(or glasswort, or pickleweed as it's also known) grows in tidal zones and muddy sand flats around estuaries and tidal creeks. It's a succulent plant of the salicornia species and you can eat young samphire raw. As a vegetable, it's delicious and unique.
Many years ago (in my youth) we used to live about half a mile from The Wash (a large tidal inlet on the East coat of England). I still remember a gang of us, when the tide was low, going down onto the salt marshes on summer weekends to collect samphire. Usually these trips ended up in mud fights and (since the tide went out about 2 miles over the mud flats) we would go and swim in the local stone pits to wash.
Samphire's delicate saltiness makes it a perfect partner to fish - I particularly like it with a large fillet of halibut and a glass of Chablis.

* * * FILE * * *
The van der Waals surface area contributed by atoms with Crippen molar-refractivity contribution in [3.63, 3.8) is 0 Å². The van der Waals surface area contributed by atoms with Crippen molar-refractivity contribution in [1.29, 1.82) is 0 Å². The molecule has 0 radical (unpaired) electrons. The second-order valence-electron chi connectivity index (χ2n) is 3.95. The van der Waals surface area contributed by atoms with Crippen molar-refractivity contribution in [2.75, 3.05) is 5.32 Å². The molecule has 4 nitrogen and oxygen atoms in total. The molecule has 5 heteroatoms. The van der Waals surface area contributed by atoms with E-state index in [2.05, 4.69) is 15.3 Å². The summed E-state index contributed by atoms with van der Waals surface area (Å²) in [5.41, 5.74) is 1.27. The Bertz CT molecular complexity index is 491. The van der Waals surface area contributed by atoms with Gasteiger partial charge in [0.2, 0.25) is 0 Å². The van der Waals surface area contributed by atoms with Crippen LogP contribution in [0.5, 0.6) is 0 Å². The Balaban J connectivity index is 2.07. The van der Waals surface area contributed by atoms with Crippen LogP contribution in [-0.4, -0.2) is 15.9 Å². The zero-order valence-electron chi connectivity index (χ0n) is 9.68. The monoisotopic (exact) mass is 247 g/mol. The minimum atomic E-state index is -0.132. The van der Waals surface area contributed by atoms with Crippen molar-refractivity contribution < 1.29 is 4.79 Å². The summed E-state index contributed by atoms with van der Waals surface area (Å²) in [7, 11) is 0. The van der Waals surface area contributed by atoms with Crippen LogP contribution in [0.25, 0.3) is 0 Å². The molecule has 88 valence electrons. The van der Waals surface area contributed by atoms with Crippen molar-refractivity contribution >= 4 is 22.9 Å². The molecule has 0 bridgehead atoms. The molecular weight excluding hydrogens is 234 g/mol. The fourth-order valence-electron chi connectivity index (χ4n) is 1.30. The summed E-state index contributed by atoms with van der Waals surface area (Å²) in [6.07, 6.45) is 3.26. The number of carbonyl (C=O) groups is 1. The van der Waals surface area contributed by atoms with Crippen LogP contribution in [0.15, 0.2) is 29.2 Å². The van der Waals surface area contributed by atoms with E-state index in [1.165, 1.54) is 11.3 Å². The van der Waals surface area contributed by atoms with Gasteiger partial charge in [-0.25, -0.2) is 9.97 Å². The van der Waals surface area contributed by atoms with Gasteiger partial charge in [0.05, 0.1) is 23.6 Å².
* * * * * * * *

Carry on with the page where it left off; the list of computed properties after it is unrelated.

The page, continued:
How to make Samphire:
Start by picking through the samphire to remove roots and any obvious tough stems. Wash and rinse it thoroughly to get rid of any grit, mud or sand, and break up larger, multi-branched stems into smaller pieces. You can expect to lose anything up to a quarter of the samphire in the cleaning and trimming... unless, of course, it's early season (June in the northern hemisphere) and the samphire is particularly tender, in which case you may lose almost none.
Bring to the boil a large pan of fresh, un
salted water, drop in the samphire and cook for three to four minutes. Drain, toss with the butter and olive oil, and season with freshly ground pepper. Serve immediately with lemon wedges, alongside a good piece of grilled or poached fish.